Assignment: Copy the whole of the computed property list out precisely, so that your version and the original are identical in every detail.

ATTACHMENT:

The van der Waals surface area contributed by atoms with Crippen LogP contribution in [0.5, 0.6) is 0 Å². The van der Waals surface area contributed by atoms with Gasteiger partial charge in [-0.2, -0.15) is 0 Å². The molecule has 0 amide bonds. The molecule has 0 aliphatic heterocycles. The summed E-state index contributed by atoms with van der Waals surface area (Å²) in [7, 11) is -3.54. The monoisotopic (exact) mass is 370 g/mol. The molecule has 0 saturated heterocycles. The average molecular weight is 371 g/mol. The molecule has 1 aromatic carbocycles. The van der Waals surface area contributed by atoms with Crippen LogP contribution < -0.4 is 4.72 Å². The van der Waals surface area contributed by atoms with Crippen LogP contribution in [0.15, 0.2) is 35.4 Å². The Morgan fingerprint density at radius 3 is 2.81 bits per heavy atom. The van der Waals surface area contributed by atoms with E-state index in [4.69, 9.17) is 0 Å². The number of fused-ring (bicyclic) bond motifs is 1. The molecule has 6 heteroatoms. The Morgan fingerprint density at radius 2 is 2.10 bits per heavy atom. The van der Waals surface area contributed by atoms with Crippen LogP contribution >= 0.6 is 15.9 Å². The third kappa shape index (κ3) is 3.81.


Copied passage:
The van der Waals surface area contributed by atoms with Crippen LogP contribution in [0.5, 0.6) is 0 Å². The van der Waals surface area contributed by atoms with Gasteiger partial charge in [-0.2, -0.15) is 0 Å². The molecule has 0 amide bonds. The molecule has 0 aliphatic heterocycles. The summed E-state index contributed by atoms with van der Waals surface area (Å²) in [7, 11) is -3.54. The monoisotopic (exact) mass is 370 g/mol. The molecule has 0 saturated heterocycles. The average molecular weight is 371 g/mol. The molecule has 1 aromatic carbocycles. The van der Waals surface area contributed by atoms with Crippen LogP contribution < -0.4 is 4.72 Å². The van der Waals surface area contributed by atoms with Crippen LogP contribution in [0.15, 0.2) is 35.4 Å². The Morgan fingerprint density at radius 3 is 2.81 bits per heavy atom. The van der Waals surface area contributed by atoms with E-state index in [4.69, 9.17) is 0 Å². The number of fused-ring (bicyclic) bond motifs is 1. The molecule has 6 heteroatoms. The Morgan fingerprint density at radius 2 is 2.10 bits per heavy atom. The van der Waals surface area contributed by atoms with Crippen LogP contribution >= 0.6 is 15.9 Å². The third kappa shape index (κ3) is 3.81.